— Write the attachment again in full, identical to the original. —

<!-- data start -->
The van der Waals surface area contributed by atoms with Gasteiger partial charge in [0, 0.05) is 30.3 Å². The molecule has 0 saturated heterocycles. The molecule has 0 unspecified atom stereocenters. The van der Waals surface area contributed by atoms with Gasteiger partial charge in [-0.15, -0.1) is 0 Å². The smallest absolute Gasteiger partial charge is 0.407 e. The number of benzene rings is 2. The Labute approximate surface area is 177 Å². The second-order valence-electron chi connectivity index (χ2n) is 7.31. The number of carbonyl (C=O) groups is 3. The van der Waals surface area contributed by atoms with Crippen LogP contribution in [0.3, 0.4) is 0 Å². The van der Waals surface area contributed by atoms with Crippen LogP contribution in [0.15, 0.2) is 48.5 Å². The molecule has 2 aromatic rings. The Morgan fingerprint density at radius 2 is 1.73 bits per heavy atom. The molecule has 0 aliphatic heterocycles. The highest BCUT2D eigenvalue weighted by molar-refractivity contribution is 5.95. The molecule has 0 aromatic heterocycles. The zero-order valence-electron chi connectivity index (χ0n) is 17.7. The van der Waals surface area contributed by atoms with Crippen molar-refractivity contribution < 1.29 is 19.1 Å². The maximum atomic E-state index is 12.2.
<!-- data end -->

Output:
The van der Waals surface area contributed by atoms with Gasteiger partial charge in [0, 0.05) is 30.3 Å². The molecule has 0 saturated heterocycles. The molecule has 0 unspecified atom stereocenters. The van der Waals surface area contributed by atoms with Gasteiger partial charge in [-0.15, -0.1) is 0 Å². The smallest absolute Gasteiger partial charge is 0.407 e. The number of benzene rings is 2. The Labute approximate surface area is 177 Å². The second-order valence-electron chi connectivity index (χ2n) is 7.31. The number of carbonyl (C=O) groups is 3. The van der Waals surface area contributed by atoms with Crippen LogP contribution in [0.3, 0.4) is 0 Å². The van der Waals surface area contributed by atoms with Crippen LogP contribution in [0.15, 0.2) is 48.5 Å². The molecule has 2 aromatic rings. The Morgan fingerprint density at radius 2 is 1.73 bits per heavy atom. The molecule has 0 aliphatic heterocycles. The highest BCUT2D eigenvalue weighted by molar-refractivity contribution is 5.95. The molecule has 0 aromatic heterocycles. The zero-order valence-electron chi connectivity index (χ0n) is 17.7. The van der Waals surface area contributed by atoms with Crippen molar-refractivity contribution < 1.29 is 19.1 Å². The maximum atomic E-state index is 12.2.